Adobe Flash Player is not installed. Please download and install it to listen to audio.
Diane Barnes adopted me a few days after I was born. She’s been a great mom. As a single mother she worked hard to give me and my brother a good education and raise us in a decent neighborhood in San Rafael, California. But things between my mom and me got really hard, and when I was 13, our relationship was at an all time low, as my mom remembers:
“It seemed as if conflict was always present there and it was always adversarial. It was always fighting, struggling, and a lot of disrespect coming my way.”
I had so much anger and frustration inside me, especially towards my mom. And I didn’t always act like it, but I was so unhappy then. My A’s and B’s had turned into C’s, D’s, and F’s. Everyday just kept getting worse. I hated my life. My mom knew it:
“And I was afraid you would dig yourself into a hole so deep you might not be able to get out of it.”
In high school I started getting into fights and I was cutting classes. I ran away from home. I even got in trouble with the law. My mom remembers a conversation that I can’t really remember. For her, it was a turning point:
“You said you think I’m out of control mom you think I’m out of control you haven’t seen out of control yet. And at that point I realized it was your choices. It was all about you where your head was and what you wanted to do, and I needed to give you a place to find your better self.”
So one night at 2 o-clock in the morning my mom did the craziest thing. She opened the door to my bedroom and sent in two bodyguard looking guys. They woke me up, and told me to put on clothes and get ready to leave my home. They wouldn’t let me pack or anything and didn’t even tell me where we were going.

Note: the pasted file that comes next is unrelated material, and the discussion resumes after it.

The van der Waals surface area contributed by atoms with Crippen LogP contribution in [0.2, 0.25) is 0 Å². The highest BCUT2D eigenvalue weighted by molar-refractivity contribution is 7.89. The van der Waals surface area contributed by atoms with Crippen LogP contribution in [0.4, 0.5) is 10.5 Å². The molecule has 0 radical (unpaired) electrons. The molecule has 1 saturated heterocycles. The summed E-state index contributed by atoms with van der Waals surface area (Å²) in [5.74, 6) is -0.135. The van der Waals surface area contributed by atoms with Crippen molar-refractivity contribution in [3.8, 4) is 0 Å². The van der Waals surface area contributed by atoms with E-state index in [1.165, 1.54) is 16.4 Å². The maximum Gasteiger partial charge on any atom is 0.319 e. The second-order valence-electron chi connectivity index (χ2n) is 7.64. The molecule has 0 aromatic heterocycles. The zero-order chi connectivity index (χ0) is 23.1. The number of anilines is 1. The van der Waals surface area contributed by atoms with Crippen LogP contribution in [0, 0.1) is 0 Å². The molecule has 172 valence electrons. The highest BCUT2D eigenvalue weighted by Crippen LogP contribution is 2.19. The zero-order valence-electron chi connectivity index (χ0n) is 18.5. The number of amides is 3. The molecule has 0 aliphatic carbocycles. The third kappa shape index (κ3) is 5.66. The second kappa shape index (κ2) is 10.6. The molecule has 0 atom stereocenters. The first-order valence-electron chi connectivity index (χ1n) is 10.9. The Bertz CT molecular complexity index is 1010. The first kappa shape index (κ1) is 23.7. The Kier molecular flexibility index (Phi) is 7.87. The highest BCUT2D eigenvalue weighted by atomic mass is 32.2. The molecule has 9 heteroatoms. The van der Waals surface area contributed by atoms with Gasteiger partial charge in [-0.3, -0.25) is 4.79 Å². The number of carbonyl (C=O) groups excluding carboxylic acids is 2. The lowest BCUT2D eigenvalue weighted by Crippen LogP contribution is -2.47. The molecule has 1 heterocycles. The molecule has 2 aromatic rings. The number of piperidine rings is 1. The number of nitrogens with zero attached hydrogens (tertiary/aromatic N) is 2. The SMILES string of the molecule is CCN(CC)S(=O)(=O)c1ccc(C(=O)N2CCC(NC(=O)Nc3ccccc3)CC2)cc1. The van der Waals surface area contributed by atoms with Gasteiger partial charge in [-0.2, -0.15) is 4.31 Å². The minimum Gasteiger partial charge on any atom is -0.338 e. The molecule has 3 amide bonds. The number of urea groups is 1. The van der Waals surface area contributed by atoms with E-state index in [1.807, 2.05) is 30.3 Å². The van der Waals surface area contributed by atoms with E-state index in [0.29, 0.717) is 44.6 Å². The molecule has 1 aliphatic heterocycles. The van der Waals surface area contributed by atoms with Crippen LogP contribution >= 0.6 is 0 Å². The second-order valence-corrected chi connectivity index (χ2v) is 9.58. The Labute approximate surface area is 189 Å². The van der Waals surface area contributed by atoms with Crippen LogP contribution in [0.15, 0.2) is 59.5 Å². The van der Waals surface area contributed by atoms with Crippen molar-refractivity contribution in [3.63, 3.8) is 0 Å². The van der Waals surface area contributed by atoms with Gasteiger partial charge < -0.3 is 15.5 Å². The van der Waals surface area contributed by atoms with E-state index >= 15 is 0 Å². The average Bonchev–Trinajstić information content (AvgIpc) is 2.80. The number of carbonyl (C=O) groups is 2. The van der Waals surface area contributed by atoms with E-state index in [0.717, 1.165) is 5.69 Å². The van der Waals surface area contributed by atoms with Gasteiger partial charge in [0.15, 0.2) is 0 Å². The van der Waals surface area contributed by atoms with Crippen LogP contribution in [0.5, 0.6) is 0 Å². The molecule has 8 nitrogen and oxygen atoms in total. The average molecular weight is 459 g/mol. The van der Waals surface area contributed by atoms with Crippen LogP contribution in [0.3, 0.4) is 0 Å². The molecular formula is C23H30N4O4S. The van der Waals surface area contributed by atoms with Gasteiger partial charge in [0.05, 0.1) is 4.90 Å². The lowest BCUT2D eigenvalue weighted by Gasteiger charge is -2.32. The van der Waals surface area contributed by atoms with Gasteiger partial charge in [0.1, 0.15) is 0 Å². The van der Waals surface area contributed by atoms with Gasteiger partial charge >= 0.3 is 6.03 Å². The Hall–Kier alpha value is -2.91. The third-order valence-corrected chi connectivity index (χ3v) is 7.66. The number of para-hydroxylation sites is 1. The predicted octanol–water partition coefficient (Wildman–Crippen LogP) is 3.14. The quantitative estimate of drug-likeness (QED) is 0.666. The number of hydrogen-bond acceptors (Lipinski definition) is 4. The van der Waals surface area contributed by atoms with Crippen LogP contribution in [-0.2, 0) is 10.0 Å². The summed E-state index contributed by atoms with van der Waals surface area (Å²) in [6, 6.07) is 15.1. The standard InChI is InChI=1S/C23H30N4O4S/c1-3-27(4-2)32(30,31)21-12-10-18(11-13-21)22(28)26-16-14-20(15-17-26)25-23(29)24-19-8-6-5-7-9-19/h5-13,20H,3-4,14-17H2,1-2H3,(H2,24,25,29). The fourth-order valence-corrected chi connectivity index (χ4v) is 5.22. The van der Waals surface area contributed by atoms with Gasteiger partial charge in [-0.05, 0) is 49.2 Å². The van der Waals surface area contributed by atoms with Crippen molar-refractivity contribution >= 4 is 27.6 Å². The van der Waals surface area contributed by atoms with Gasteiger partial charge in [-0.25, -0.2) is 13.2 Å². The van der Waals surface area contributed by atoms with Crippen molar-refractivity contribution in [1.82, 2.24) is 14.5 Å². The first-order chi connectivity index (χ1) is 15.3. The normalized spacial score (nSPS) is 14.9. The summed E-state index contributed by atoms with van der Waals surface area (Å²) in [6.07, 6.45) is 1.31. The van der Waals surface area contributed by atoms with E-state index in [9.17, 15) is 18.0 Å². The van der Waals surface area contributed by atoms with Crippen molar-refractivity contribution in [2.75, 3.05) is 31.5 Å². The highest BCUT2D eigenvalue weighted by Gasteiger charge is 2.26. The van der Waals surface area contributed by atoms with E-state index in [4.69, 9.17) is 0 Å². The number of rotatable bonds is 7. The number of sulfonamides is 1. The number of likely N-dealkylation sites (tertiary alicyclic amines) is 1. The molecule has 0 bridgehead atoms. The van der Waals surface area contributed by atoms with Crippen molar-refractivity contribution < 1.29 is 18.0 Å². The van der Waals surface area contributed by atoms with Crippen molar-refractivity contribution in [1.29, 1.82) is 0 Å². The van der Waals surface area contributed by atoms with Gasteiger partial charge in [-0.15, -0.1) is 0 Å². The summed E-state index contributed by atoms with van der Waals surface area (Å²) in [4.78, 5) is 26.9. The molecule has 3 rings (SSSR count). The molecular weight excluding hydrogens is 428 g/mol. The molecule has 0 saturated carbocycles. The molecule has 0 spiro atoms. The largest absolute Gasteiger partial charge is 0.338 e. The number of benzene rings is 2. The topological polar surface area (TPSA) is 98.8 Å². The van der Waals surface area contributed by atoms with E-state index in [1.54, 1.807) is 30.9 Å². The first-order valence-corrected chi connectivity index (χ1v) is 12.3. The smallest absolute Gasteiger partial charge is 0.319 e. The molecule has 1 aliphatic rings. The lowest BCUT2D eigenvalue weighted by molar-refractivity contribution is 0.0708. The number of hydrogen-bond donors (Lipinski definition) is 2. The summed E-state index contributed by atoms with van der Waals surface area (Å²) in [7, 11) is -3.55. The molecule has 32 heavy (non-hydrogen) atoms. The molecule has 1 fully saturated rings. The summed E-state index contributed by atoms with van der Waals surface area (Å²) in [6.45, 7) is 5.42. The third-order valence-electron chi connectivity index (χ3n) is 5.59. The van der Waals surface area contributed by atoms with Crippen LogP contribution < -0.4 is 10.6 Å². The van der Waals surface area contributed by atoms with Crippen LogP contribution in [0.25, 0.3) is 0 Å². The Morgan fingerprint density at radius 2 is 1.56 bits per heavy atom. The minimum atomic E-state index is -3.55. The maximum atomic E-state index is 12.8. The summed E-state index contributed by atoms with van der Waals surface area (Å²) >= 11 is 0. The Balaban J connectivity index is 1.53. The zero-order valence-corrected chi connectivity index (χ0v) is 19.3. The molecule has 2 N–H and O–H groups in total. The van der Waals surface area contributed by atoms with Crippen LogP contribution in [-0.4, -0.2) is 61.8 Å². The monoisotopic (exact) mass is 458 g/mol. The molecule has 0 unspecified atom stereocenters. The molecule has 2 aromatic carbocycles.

My mom gave me a hug and told me she loved me, and I didn’t say anything back to her.
“And I thought oh my gosh I’m really doing this,” mom remembers, “And I came into my own room and cried. And within five minutes all of you were out the front door and I felt like the door to my life as I’d know it was closing I was now a mom with no child at home.”
I spent about six weeks at a Montana wilderness program, and I hated it. It felt like punishment. My mom was desperate to find another option for me. That’s when she found a boarding school, in Costa Rica. The whole thing could have gone really badly, but we got lucky and I became a different person there. I don’t even know exactly how.
Maybe it was being in a different culture and learning Spanish. Maybe it was the school therapists and teachers, working with me everyday. Being there felt like a reward, and eventually I realized that if anyone was being punished, it was my mom:
“It feels like I gave up the joy and the pleasure of living with you um and watching you grow and being your mom in order to give you a neutral safe space where you could grow up without the ability to run yourself into the ground. I feel like I was trying to give you back your life.”
And mom, that’s exactly what you did.